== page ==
It’s almost as if the world has become slight desensitized by the uncertainty and risks in the region. However, the Middle East remains a power keg and should there be a significant escalation in the region, gold will quickly erase any short term weakness and catch a safe haven bid in a heartbeat.

There were bullish developments in the latest Commitment of Traders (COT) report, released for the week ending Tuesday May 1st. Large speculators (historically the dumb money) reduced their net long position in gold by 29,867 contracts, while the commercials (historically smart money) reduced their net short position by an almost identical amount of 29,928 contracts.

In silver, the large speculators sold into the recent price weakness, and are once again net short 7,196 contracts. While the commercials did the opposite, buying back their shorts, leaving them now net short just 11,978 contracts.

While large speculators on the Comex have been quick to sell their positions the same is not true in the GLD ETF. As of this Friday the trust held 865.595 tonnes, just 6 tonnes shy of the highest holding reported this year, suggesting ‘stronger hand’ investors moving into gold via the GLD ETF, where they are unlikely to be shaken out by short term price moves.

Physical gold buying in the worlds 2nd largest gold consumer India looks set to increase in Q2 this year from a combination of positive monsoon rains and government efforts to boost rural incomes. Two-thirds of Indian demand comes from rural areas, and in an interview this week with Reuters, the WGC India commented:

The government’s measures to boost rural incomes by increasing the subsidized prices for food grains and the forecast for a normal monsoon rains in 2018 will bolster demand … The aggregate demand in April to December would be higher than last year’s three quarters.”

All of which provides strength to the Indian gold market for Q2, given the headwinds to demand the last couple of years, from a combination of higher levies on gold imports, and the fallout from removing high denomination banks notes from circulation.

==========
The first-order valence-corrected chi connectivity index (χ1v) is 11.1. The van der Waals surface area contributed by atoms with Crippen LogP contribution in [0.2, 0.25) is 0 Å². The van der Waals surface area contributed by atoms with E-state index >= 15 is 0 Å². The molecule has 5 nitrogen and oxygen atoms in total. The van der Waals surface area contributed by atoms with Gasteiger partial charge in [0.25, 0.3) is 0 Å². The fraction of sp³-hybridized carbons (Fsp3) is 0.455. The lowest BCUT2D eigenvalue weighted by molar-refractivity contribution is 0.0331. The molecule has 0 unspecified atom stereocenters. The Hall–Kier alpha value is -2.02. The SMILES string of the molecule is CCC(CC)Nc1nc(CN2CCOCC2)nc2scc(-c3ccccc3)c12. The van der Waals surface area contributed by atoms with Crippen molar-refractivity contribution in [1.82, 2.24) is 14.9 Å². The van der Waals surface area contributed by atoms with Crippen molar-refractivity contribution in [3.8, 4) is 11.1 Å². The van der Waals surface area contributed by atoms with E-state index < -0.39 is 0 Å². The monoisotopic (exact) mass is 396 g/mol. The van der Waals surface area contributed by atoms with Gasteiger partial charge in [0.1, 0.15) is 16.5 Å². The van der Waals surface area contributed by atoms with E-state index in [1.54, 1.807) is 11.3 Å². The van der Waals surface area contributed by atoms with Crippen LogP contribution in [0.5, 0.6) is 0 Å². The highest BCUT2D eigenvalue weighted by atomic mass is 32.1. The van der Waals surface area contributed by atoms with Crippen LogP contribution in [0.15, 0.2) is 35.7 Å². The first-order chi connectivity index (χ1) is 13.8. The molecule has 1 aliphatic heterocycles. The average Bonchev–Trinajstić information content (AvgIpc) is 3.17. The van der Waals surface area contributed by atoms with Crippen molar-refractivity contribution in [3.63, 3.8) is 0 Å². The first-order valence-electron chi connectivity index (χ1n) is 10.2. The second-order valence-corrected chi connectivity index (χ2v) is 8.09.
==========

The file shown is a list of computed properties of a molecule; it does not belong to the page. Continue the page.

In Turkey physical purchases are up significantly in Q1 this year. As we pointed out Friday, the Financial Times reported this week:

Turkey’s demand for gold surged by more than a third in the first quarter as consumers flocked to the precious metal as a protection against a tumbling currency and rising inflation”.

In the article from the FT, Charles Robertson, global chief economist at Renaissance Capital, said

After centuries of default and economic instability, Turks are very savvy when it comes to protecting their savings….Gold has always been a store of value for them…”

It’s not just general public that are taking action, Turkey’s central bank have also been aggressively buying gold as they too see the benefits in hedging against an uncertain outlook for their fiat currency and their US dollar foreign exchange reserves. Not to mention the very real geo-political risks on their border in Syria and the wider Middle East.

Looking at the seasonals the summer months are traditionally a weak period for the metals. Data tracked from the last 30 years shows that gold and silver tend to drift lower during the early summer before regularly finding a bottom in late June early July – an anomaly clearly highlighted in the chart from Dimitri Speck’s website –  However, while the summer months are usually a headwind to the metals it historically provides a good buying opportunity going into the second half of the year.